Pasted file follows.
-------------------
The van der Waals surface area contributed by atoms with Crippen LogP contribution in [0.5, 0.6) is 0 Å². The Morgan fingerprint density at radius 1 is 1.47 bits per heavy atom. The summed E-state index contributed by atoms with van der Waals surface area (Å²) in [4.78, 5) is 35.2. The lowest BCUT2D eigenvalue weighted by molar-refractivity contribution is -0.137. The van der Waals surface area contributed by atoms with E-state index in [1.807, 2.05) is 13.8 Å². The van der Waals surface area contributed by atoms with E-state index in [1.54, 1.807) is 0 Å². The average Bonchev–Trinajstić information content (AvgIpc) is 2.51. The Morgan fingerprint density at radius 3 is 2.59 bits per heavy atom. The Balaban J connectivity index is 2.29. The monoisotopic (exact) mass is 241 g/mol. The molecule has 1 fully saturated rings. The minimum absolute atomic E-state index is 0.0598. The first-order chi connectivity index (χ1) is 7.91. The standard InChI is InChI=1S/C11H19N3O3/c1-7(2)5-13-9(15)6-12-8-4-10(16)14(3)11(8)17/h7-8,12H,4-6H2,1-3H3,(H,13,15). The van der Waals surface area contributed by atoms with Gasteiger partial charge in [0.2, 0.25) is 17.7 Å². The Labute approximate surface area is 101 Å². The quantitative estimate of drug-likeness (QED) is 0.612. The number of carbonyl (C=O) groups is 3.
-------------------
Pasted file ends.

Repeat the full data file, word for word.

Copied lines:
The van der Waals surface area contributed by atoms with Crippen LogP contribution in [0.5, 0.6) is 0 Å². The Morgan fingerprint density at radius 1 is 1.47 bits per heavy atom. The summed E-state index contributed by atoms with van der Waals surface area (Å²) in [4.78, 5) is 35.2. The lowest BCUT2D eigenvalue weighted by molar-refractivity contribution is -0.137. The van der Waals surface area contributed by atoms with E-state index in [1.807, 2.05) is 13.8 Å². The van der Waals surface area contributed by atoms with E-state index in [1.54, 1.807) is 0 Å². The average Bonchev–Trinajstić information content (AvgIpc) is 2.51. The Morgan fingerprint density at radius 3 is 2.59 bits per heavy atom. The Balaban J connectivity index is 2.29. The monoisotopic (exact) mass is 241 g/mol. The molecule has 1 fully saturated rings. The minimum absolute atomic E-state index is 0.0598. The first-order chi connectivity index (χ1) is 7.91. The standard InChI is InChI=1S/C11H19N3O3/c1-7(2)5-13-9(15)6-12-8-4-10(16)14(3)11(8)17/h7-8,12H,4-6H2,1-3H3,(H,13,15). The van der Waals surface area contributed by atoms with Gasteiger partial charge in [0.2, 0.25) is 17.7 Å². The Labute approximate surface area is 101 Å². The quantitative estimate of drug-likeness (QED) is 0.612. The number of carbonyl (C=O) groups is 3.